Here’s a review I wrote for Extreme Ownership: How U.S. Navy SEALs Lead and Win.
Extreme Ownership is a good look in the mirror to live and lead at the highest level. It contains war stories with leadership lessons and I have newfound respect for U.S. Navy SEALs. It checks off on what I count as a good book: vivid imagery, some humor, raises goosebumps, brings tears, and practical for livelihood. On the final analysis, it’s not written by a Hemingway but it does come from the heat of experience. It works because it’s real.
The book harps the tune “it’s all about the mission”. You got to know why you’re in it to begin with, believe in it fully, and continually execute on it. That’s what a leader does. There are many books that stress this point of “moving with a purpose” and Extreme Ownership just does it in a raw fashion within the context of war. On the battle field, making the right decision moment by moment is highly crucial. One is constantly flirting with defeat and running the risk of losing life or limb. Time is of the essence. Navy SEALs blend a deep brotherhood with creative and methodical action which enabled them to accomplish their intense missions in Iraq.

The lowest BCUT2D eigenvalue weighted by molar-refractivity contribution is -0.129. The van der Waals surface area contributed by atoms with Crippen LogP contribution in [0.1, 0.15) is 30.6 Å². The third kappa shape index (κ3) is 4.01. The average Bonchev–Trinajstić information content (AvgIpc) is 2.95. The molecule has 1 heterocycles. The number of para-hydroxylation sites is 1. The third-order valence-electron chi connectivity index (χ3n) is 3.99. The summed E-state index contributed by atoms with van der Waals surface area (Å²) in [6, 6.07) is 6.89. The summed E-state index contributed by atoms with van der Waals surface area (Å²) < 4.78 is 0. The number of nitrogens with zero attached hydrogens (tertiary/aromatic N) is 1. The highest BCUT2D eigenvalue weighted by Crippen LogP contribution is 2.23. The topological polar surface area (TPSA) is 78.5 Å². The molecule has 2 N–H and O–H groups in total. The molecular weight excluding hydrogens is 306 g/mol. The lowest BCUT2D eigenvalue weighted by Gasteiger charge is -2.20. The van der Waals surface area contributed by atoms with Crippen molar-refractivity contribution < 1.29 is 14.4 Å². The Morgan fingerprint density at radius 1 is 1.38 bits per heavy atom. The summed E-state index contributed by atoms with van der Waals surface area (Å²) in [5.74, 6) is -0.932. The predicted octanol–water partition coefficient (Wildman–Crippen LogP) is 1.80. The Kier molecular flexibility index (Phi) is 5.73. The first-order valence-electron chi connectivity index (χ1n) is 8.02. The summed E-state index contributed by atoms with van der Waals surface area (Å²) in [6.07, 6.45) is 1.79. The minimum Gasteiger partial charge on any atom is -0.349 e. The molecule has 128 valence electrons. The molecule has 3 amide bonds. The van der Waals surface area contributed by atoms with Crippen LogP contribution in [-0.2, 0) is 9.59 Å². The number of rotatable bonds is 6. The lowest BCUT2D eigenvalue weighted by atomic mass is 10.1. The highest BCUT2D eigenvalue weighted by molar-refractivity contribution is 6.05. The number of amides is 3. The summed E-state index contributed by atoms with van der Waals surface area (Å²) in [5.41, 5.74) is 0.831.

“Effective leaders lead successful teams that accomplish their mission and win. Ineffective leaders do not.” A leader is the true believer of the team’s mission while trusting the troops to deliver on their parts. Micromanaging takes focus way from the bigger picture, which the leader is trusted to keep and communicate. The book presses the leader to simply maintain the strategic vision which enables others to take ownership of their parts and swiftly act on what is immediate. In short, ownership is the absence of blame. When everyone in a team practices it, trust forms and speed quickens. With markets in flux, jobs at risk, and competitions near, trust is paramount to stay nimble and efficient.
This book is written with a sense of urgency, applying the principles of combat to organizational issues. The process invites us to lay it all on the table and examine what is mission critical and what is not. The ensuing plan may change but the purpose remains constant.